Several scarves, dishcloths, cabled afghans, socks, felted projects (some intentionally, some not), a top, a few hats, two pairs of mittens, and some household knitting projects later, and I’ve come back to the Bunny Hop.  A good friend and his wife are expecting, and this seemed like the perfect time to try knitting my inspiration again.  And as they say, third time’s a charm.

Here’s the right side, where I’ve just started a third skein:

Bunny Hop RS Progress

The yarn is actually a very dark shade of purple, but the lighting was a little wonky for these pictures and here it looks much lighter and redder than it really is. I’ve completed one and one-half repeats so far (a repeat is about 36 rows). At first the pattern didn’t look like anything at all, but now I see the reverse stockinette diamonds with moss stitch and stockinette diamonds inside/inbetween them.

The pattern is reverse on the back side:

Bunny Hop WS Progress

This yarn was originally purchased for an afghan for my niece (post coming soon). I had six skeins left over, which is exactly enough yarn for this project. Isn’t it wonderful when a plan comes together?

I made these cotton place mats as a Christmas gift for my mom. She lives in Florida now, and done in a bright yellow yarn, they remind me of the Sunshine State.

Table Setting

The pattern comes from “Traditional Victorian Whitework To Knit & Crochet for the Home” and is simply called Circular Place Mats. It is surprisingly easy, worked over no more than 25 stitches at a time.   Short rows and yarn overs make the spiral pattern.  I knitted these with Sugar’n Cream cotton in yellow.

Place mat in use

The pattern picture shows a closed center hole, but when I tried doing that it looked very sloppy. So I just left the small hole in the center. It looks better that way.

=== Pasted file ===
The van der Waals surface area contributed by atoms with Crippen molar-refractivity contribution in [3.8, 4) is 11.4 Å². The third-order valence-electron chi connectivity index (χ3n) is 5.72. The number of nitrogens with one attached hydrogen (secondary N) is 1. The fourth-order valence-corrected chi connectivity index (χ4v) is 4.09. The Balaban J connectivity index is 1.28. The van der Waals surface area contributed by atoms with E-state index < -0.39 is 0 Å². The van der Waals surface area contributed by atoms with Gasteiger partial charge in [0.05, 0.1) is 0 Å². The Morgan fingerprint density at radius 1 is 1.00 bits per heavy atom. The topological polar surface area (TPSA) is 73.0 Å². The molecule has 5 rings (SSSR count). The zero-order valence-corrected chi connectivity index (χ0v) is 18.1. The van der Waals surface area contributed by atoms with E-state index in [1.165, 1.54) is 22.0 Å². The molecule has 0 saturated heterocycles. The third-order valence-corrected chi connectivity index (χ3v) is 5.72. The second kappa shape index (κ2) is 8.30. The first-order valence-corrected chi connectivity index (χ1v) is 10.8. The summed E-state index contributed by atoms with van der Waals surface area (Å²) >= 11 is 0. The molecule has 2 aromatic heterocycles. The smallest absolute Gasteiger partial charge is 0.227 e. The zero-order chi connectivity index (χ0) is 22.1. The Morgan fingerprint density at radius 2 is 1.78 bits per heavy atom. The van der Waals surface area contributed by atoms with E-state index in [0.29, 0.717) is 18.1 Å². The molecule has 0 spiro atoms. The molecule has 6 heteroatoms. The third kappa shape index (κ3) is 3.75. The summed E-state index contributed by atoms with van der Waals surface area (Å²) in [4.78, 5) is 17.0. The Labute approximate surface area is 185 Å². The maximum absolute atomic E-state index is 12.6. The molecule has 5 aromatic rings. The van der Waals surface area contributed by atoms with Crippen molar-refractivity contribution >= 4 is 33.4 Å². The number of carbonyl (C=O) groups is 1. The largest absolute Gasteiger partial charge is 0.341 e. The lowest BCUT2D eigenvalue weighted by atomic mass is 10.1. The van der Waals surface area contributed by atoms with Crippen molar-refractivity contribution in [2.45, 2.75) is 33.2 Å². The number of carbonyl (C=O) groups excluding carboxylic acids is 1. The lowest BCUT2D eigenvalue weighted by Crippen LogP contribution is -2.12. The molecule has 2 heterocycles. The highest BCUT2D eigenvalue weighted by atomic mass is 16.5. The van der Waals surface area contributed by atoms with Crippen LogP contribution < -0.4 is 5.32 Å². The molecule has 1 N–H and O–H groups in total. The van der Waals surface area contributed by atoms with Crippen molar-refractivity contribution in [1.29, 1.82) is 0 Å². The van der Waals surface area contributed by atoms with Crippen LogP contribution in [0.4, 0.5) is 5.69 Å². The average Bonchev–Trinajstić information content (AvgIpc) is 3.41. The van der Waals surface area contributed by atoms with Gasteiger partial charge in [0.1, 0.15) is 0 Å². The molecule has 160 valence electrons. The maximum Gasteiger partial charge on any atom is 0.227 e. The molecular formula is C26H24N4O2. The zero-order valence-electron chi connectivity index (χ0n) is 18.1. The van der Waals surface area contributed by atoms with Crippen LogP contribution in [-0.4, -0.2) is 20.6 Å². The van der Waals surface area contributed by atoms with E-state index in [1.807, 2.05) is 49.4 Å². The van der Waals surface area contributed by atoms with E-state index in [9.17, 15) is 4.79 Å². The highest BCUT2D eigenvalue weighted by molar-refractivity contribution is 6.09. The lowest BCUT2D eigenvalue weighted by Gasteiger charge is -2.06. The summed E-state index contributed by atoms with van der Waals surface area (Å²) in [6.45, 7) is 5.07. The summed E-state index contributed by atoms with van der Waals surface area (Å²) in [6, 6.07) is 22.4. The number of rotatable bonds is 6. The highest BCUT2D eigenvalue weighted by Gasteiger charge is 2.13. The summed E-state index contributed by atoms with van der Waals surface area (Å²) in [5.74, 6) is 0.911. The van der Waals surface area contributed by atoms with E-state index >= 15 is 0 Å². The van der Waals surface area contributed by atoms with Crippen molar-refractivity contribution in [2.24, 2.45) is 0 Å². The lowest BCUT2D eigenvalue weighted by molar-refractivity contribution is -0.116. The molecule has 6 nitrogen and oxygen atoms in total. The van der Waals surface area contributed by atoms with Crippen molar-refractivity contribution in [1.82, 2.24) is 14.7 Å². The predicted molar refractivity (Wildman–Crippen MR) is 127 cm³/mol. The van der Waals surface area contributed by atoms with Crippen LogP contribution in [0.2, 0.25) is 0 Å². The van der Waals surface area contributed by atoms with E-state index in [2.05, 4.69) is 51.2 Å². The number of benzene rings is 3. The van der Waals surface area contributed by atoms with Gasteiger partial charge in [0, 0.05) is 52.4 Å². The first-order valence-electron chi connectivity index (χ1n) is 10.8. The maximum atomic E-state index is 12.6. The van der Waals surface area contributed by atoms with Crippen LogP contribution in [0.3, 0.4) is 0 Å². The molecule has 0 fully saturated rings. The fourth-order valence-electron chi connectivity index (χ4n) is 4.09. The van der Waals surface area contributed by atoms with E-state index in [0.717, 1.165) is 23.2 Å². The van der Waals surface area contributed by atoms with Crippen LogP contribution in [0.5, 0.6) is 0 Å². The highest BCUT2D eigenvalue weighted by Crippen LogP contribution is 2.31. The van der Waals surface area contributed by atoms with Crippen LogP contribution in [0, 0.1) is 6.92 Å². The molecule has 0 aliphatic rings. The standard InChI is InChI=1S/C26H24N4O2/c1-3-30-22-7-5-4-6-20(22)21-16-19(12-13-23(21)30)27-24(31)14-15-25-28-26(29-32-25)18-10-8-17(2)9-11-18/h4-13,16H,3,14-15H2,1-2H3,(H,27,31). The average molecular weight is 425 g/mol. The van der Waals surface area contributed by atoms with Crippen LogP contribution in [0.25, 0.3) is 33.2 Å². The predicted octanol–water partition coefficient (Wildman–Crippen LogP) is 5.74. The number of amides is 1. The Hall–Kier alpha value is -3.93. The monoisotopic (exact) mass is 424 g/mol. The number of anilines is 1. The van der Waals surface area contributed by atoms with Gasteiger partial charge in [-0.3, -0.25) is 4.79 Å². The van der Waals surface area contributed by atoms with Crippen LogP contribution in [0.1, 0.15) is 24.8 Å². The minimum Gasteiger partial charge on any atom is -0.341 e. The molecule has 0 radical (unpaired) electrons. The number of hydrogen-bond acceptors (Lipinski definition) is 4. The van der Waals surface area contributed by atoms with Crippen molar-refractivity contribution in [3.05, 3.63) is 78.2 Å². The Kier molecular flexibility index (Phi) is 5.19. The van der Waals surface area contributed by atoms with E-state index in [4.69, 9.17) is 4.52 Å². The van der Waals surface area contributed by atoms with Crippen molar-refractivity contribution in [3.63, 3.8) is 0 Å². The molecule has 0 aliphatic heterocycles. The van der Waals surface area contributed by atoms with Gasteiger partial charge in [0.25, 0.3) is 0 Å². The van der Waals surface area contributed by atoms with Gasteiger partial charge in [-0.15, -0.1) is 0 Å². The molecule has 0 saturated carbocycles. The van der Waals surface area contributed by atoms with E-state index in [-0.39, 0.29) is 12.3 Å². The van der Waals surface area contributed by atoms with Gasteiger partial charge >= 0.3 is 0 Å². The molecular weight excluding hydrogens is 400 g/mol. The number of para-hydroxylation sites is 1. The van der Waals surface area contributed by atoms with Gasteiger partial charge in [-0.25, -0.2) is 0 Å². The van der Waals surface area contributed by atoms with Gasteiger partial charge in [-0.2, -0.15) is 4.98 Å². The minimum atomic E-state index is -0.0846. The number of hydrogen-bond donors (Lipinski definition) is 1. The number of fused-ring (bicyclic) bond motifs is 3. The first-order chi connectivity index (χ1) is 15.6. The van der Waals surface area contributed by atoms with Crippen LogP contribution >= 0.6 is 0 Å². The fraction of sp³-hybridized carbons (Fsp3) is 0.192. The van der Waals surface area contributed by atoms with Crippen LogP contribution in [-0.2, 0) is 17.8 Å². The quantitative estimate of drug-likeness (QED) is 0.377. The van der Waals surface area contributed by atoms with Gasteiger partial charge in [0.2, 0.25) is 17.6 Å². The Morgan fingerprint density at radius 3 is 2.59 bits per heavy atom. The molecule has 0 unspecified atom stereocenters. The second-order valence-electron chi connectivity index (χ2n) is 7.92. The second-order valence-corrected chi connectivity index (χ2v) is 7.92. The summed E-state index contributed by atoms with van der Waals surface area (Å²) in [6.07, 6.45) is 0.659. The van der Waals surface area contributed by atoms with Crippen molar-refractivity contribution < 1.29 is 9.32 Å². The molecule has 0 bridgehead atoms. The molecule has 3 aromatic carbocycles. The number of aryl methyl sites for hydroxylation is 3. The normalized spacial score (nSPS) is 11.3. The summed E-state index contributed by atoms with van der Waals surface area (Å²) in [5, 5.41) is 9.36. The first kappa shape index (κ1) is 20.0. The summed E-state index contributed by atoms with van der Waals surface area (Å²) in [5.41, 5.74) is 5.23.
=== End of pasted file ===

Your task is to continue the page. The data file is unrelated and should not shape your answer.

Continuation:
Finished Placemats

Mom has a hexagonal table, so I made her a set of six placemats.

Mom's set

As soon as she got back to Florida after the holidays, she sent me a photo of her new placemats on their table.

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A few days later, she said they had visitors for dinner and one of their friends asked where she had bought them.

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I am pretty sure that’s supposed to be a compliment.  :)

I finished my sister’s afghan late last year, practically a year behind schedule.  It seemed more important to take my time and do a good job than to rush through just to meet an arbitrary deadline.  But after a year and some months, it was really a relief to have it done.  This project wasn’t difficult, but it was ambitious, especially for a scatterbrained/ attention-deficit-suffering knitter such as myself.  Truth be told, it languished for weeks at a time, sometimes even longer.  Once I got two or three pattern repeats on the needles (a repeat was 50 rows!) it got too big to take anywhere.  I finally had to go out of town for a weekend with some knitting friends to get it finished.  But it’s done, and the recipient is very pleased.  Sorry, sis- I didn’t mean for your wedding gift to be an anniversary present, but I do hope you like it.

Taa Daa!

I used KnitPick’s Wool of the Andes Worsted in “Mink Heather” for this project.

Content: 100% Peruvian Highland Wool
Weight: Worsted Weight
Gauge: 4.5 – 5 sts = 1″ on #6 – 9 needles (4.0mm-5.5mm)
Amount: 110 yards/50 gram ball
Care: Hand Wash/Dry Flat

WotA is incredibly reasonably priced (1.99 a ball x 20 skeins is a bargain) but I have to say that you get what you pay for.  My initial feeling was that this very good yarn for the money, but as the afghan grew and took on weight, it wasn’t as great as I first thought.  The knitted fabric felt thin for worsted, even though I got gauge on size 9s.  The finished afghan seemed almost see-through, blocked slightly stretched per the pattern instructions.

Detail

Blocked, slightly stretched (per pattern)

But while the yarn is on the thin side, it is of excellent quality.  I worked 19 and one half skeins and encountered exactly one knot.   So while I am not really disappointed in the yarn, I don’t think I would use it again for an afghan, unless held double.  It would probaby be good for clothing since it does have a nice drape and good stitch definition.

Full View

As for the pattern, I don’t have a single bad thing to say, other than it’s written kind of awkwardly.  I was lucky enough to find someone on Ravelry who had made an Excel spreadsheet of the pattern, which was incredibly useful.

Happy wedding, sis!